Rejecting theism is a first step toward freeing ourselves from the shackles of Christian, Hindu, or Muslim religions, but underlying cultural memeplexes with which they are entangled can continue to control our lives and choices. Riane Eisler compared Partnership culture to Dominator culture in The Chalice & the Blade.
Dominator culture religions function to constrain our perception of reality. In particular, I see fundamentalist varieties standing upon an invisible restriction meme, the rescuer/victim/persecutor triangle described by Eric Berne in Games People Play. This restriction meme works by twisting every action and intention into one of the three roles. It's part of Dominator culture because self esteem is inherently hierarchical. One feels good about ones self because others compare unfavorably. If you feel victimized, you're morally superior to your persecutor. If you're rescuing a victim, you're moral superior. But, here's the trick, as a victim you can save up "anger stamps" and later "cash them in" with guilt free persecution of somebody else. You're still morally superior because the object of your anger deserved it. So, in the extreme, you can kill a homosexual, bomb a government office or abortion clinic, or other "enemy" of your values in the self-righteous glow of moral superiority.
It's far easier to give up the fantasy god figure directing the show than to comprehend the way reality itself had been warped when you believed, and then undistort your reality, to imagine the unimaginable.
A movie about two lesbian lovers in India made this vivid for me. Their background culture was saturated with the story of Sati, one of the wives of the Hindu god Shiva. The Hindu myth has married against her father's wishes and then burning herself to death because her father insulted her husband. She's a heroine, a role model for women, burning herself to death for the sake of her husband's honor. She demonstrates the power women have to protest, namely none at all other than painful self-destruction. In the movie, the lover ends up immolated. This was the only way she knew to reject the cultural pressure for heterosexual fidelity to a worthless marriage. She'd been programmed, and could not imagine creating an alternative life for herself and the woman she loved.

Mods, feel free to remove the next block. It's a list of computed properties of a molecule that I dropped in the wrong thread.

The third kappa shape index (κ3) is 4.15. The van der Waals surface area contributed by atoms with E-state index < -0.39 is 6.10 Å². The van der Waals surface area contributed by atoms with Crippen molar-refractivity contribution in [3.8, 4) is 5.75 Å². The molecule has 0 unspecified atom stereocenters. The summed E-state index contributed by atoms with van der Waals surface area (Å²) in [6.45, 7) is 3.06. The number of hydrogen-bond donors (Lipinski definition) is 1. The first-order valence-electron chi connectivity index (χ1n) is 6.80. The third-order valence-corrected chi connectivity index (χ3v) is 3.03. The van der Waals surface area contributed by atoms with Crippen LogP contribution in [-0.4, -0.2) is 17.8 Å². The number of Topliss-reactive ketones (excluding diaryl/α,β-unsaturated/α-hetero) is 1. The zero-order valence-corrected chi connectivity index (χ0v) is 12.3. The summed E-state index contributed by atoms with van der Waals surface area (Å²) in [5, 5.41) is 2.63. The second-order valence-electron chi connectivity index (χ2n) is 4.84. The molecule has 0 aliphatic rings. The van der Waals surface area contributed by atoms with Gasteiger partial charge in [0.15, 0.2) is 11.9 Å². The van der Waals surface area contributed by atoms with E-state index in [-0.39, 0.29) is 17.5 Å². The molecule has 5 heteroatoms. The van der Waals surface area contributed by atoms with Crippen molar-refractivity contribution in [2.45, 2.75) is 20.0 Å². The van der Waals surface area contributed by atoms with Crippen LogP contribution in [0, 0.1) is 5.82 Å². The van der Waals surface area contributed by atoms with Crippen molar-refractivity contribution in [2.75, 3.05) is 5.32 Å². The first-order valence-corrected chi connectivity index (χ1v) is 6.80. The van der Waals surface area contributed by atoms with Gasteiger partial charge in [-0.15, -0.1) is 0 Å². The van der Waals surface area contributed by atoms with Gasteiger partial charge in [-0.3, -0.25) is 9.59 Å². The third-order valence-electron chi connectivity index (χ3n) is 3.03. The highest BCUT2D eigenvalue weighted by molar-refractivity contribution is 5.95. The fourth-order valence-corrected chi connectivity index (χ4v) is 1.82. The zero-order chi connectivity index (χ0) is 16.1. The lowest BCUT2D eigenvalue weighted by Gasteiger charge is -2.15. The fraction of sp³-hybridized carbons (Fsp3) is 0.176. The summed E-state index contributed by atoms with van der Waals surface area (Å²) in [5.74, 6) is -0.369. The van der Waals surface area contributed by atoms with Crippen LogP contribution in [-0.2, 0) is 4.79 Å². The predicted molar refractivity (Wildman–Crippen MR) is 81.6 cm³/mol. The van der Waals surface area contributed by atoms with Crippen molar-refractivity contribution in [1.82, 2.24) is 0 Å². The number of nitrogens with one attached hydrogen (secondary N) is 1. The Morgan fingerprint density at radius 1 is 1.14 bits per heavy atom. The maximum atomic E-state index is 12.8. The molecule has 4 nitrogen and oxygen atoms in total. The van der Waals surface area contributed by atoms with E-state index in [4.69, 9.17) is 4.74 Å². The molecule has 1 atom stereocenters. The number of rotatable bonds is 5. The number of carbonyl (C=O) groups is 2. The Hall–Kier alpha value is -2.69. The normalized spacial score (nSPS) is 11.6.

In a similar vein, religions invariably portray apostasy as a tragic role. Rejecting faith is imagined only as self-destructive narrative, resembling the martyr, only without righteousness. This path can be rejected intellectually, but remain buried in gut feeling, constraining the perceptions and choices of a skeptic. In short, we can if we're not wise, be tricked into making self-destructive choices expressing atheism.
How does one escape such unconscious influence? First, of course, is to recognize the pattern in yourself intellectually through nonjudgmental introspection. Second, we look at what the persecutor/rescuer/victim memeplex steals from us. Buying into that restricted world view, whether from early indoctrination or conversion in time of stress, means giving up what I'll call Partnership self-esteem, from Riane Eisler's Cultural Transformation theory. Dominator culture is "I'm OK, you're not OK.", or self esteem based on invidious comparison. The alternative is "I'm OK, you're OK.", Self respect and self-esteem based on an assumption that people deserve respect and giving yourself credit for your strengths and accomplishments. You don't have to look down on somebody else in order to love yourself. In fact, Partnership self-esteem is far stronger than hierarchical status comparison, because the Alpha in any hierarchy is instantly crushed if he falls from status. When you cherish a dependent self-esteem, every little threat to your status is overwhelmingly frightening. Like the macho man whose entire manhood is on the line if his woman smiles at a passing stranger, your feeling good about yourself hangs on the thinnest of threads and you can never acknowledge it. So of course it's morally justified to kill somebody for drawing a cartoon, or to kill a daughter for touching bare hands with a young man. You are never in control of your own self-respect, it's part of your status in a social hierarchy, and your fear reflects how that community will react. One can reject theism but retain provisional self-esteem.
In short, it's helpful to jettison provisional self-esteem and embrace a positive self respect based on humanist values and an appreciation of your strengths and accomplishments. Like the thinking-for-yourself of apostasy, this is the respecting-yourself of Secular Humanism. The point of atheism isn't to martyr yourself, it's to live constructively, seeking all of the nuances and possibilities for growth and joy in life.
Ruth - such a wonderful article regarding Memetics. I am trying to study more regarding Richard Dawkins The Selfish Gene and memes. I see that I need to read the books Virus of the Mind by Richard Brodie and Thought Contagion by Aaron Lynch. I'll have to add it to my busy To Do List. I've always been interested in Sociology and the reason why or how belief spreads through a society. I agree with your conclusion that you should "embrace a positive self respect based on humanist values".